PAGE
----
In 2009, the worst of any year, 2,586 terrorist, insurgent and sectarian-related incidents were reported that killed 3,021 people and injured 7,334, according to the "Pakistan Security Report 2009" published by PIPS. These casualties figure 48 percent higher as compared to 2008. On the other hand, the rate of suicide attacks surged by one third to 87 bombings that killed 1,300 people and injured 3,600.
A list of terrorist attacks in Pakistan since 1st January, 2010 is given;
• January 1 At least 105 people were killed when a suicide bomber blew up his vehicle in a crowd watching a volleyball game in Lakki Marwat, North-West Frontier Province.
• January 3 In the north-western Pakistani town of Hangu, a former provincial minister and two other people were killed in a roadside bomb attack, police have said. The blast reportedly killed Ghani-ur Rehman, his driver and his bodyguard. The minister was reported as being a former North-West Frontier Province education minister, for the area.
• January 6 In Pakistani-administered Kashmir, at least three soldiers were killed and another 11 injured after a bomb attack occurred outside an army barracks, police say. No group has claimed responsibility as of yet.
• January 8 In Karachi unknown gunmen went on the rampage killing at least 7 people within the area, police say. The gunmen were apparently targeting ethnic Balochis in parts of the city. The armed men were reportedly riding motorcycles as they were carrying out their attack on the civilians.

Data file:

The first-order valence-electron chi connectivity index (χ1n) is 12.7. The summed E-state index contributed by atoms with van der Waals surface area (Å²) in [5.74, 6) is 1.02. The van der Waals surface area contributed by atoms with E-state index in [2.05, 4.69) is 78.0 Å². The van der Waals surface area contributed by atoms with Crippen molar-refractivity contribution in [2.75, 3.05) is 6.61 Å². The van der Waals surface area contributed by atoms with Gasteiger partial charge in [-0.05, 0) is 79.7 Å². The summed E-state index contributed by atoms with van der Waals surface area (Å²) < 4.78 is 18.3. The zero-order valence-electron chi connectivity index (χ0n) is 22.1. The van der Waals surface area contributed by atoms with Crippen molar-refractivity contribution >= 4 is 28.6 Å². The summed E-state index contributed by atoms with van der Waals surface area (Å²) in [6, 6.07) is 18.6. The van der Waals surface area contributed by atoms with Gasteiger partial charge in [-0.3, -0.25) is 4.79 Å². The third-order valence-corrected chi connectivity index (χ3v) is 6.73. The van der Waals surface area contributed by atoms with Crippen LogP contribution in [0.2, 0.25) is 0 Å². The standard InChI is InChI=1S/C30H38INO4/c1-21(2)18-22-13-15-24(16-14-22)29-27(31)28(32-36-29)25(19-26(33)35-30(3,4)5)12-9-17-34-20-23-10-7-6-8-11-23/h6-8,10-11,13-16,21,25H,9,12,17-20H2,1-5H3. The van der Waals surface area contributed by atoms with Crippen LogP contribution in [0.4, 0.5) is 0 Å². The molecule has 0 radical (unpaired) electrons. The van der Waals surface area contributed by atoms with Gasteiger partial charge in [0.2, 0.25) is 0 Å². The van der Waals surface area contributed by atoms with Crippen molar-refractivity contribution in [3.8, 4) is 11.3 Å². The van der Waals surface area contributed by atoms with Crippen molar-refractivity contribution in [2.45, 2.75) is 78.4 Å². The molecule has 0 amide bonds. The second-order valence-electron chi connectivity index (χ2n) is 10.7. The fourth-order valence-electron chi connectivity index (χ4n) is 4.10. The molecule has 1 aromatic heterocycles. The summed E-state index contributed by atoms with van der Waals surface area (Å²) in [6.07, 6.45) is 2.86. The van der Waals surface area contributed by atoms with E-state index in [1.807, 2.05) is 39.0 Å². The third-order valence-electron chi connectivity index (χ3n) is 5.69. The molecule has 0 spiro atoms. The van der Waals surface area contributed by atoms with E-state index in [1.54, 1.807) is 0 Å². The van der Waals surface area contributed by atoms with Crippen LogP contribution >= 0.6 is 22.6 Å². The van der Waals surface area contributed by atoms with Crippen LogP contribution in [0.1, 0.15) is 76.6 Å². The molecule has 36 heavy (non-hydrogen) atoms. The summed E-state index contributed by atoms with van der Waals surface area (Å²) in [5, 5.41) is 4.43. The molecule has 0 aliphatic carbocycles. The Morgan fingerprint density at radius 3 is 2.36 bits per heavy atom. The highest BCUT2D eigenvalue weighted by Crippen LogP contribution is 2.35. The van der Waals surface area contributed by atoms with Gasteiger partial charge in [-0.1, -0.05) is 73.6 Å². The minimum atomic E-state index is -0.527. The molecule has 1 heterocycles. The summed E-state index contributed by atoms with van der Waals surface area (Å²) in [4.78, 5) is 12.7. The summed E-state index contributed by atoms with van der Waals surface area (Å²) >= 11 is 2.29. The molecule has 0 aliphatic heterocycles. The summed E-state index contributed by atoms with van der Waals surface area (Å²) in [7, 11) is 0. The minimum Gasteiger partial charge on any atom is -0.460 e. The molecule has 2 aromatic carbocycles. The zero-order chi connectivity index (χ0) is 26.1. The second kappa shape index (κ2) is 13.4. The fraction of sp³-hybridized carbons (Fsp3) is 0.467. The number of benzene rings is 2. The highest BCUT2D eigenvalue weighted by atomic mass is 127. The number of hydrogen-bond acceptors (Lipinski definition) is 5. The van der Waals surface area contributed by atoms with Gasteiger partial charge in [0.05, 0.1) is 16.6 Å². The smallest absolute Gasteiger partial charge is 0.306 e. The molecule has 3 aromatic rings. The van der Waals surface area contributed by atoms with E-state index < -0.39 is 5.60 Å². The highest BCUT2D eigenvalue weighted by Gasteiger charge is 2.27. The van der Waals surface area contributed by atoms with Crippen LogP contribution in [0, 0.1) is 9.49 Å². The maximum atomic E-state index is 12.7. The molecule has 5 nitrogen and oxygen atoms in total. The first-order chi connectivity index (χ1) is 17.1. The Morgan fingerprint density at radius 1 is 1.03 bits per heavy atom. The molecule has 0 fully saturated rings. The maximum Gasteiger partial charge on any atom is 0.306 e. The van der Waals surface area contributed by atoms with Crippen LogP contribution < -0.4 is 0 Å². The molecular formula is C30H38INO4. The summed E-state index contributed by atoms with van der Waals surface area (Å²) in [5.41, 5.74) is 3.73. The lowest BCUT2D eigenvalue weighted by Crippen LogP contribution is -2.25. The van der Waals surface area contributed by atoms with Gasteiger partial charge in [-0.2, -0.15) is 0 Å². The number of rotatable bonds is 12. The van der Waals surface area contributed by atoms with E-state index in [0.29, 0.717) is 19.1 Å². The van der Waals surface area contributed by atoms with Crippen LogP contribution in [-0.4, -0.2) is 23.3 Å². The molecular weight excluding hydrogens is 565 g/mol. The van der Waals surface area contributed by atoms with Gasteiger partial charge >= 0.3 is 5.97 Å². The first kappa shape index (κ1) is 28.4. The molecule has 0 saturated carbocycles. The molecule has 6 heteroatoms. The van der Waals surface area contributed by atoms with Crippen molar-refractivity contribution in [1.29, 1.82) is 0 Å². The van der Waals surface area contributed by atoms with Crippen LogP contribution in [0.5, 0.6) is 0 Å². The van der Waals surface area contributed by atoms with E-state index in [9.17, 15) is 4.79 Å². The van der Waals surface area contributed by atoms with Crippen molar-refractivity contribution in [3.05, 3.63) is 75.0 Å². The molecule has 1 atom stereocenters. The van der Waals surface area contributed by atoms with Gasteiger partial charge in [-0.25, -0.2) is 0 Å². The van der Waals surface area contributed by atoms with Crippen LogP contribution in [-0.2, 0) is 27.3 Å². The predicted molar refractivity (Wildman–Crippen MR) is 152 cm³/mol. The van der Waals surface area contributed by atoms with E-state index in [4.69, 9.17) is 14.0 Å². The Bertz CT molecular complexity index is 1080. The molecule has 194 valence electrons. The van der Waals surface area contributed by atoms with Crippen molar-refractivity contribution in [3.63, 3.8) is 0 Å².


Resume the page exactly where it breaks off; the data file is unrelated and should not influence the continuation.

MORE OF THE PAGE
• January 9 A suicide bomber detonated himself and wounded seven policemen in the village of Adezai, Peshawar, North-West Frontier Province.
• January 11 Five bullet-riddled bodies were found in the Pakistani city of Karachi, police say. This latest attack appears to be part of a renewed war among rival political factions, officials claim. Since the start of this year, when a dead political activist was discovered, at least 31 people are known to have been murdered in targeted killings. Political violence has reportedly intensified in the city of Karachi.
• January 16 At least two soldiers have been injured after a suicide bomber attacked a military convoy in Pakistani-controlled Kashmir, police say.
• January 20 A politician and member, for the Awami National Party, Aurangzeb Khan, was seriously injured after a bomb blast occurred in Peshawar. Three others are also known to have been injured, police say.
• January 23 A suicide bomber killed five people including children outside a police station in Gomal, Tank District.
• January 30 A suspected suicide bomber killed at least 16 people and wounded 20 others, when he attacked a checkpoint, in the North-Western Pakistani town of Khar.